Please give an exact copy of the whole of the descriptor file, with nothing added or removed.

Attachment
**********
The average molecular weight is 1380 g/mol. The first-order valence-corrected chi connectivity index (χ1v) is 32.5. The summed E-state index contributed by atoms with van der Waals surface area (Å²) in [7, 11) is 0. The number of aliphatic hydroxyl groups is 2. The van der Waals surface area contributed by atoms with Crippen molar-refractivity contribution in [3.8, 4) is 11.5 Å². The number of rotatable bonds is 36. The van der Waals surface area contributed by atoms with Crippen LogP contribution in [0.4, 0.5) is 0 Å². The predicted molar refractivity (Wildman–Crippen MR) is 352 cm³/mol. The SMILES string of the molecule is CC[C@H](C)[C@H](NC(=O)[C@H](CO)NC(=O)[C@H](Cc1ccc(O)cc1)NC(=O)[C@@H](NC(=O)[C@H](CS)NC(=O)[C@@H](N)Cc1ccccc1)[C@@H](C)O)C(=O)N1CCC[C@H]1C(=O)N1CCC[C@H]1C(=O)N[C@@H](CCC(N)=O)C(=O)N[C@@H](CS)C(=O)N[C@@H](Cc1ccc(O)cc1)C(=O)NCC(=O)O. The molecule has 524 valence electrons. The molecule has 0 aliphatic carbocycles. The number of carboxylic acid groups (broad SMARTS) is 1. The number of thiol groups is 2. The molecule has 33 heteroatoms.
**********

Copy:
The average molecular weight is 1380 g/mol. The first-order valence-corrected chi connectivity index (χ1v) is 32.5. The summed E-state index contributed by atoms with van der Waals surface area (Å²) in [7, 11) is 0. The number of aliphatic hydroxyl groups is 2. The van der Waals surface area contributed by atoms with Crippen molar-refractivity contribution in [3.8, 4) is 11.5 Å². The number of rotatable bonds is 36. The van der Waals surface area contributed by atoms with Crippen LogP contribution in [0.4, 0.5) is 0 Å². The predicted molar refractivity (Wildman–Crippen MR) is 352 cm³/mol. The SMILES string of the molecule is CC[C@H](C)[C@H](NC(=O)[C@H](CO)NC(=O)[C@H](Cc1ccc(O)cc1)NC(=O)[C@@H](NC(=O)[C@H](CS)NC(=O)[C@@H](N)Cc1ccccc1)[C@@H](C)O)C(=O)N1CCC[C@H]1C(=O)N1CCC[C@H]1C(=O)N[C@@H](CCC(N)=O)C(=O)N[C@@H](CS)C(=O)N[C@@H](Cc1ccc(O)cc1)C(=O)NCC(=O)O. The molecule has 524 valence electrons. The molecule has 0 aliphatic carbocycles. The number of carboxylic acid groups (broad SMARTS) is 1. The number of thiol groups is 2. The molecule has 33 heteroatoms.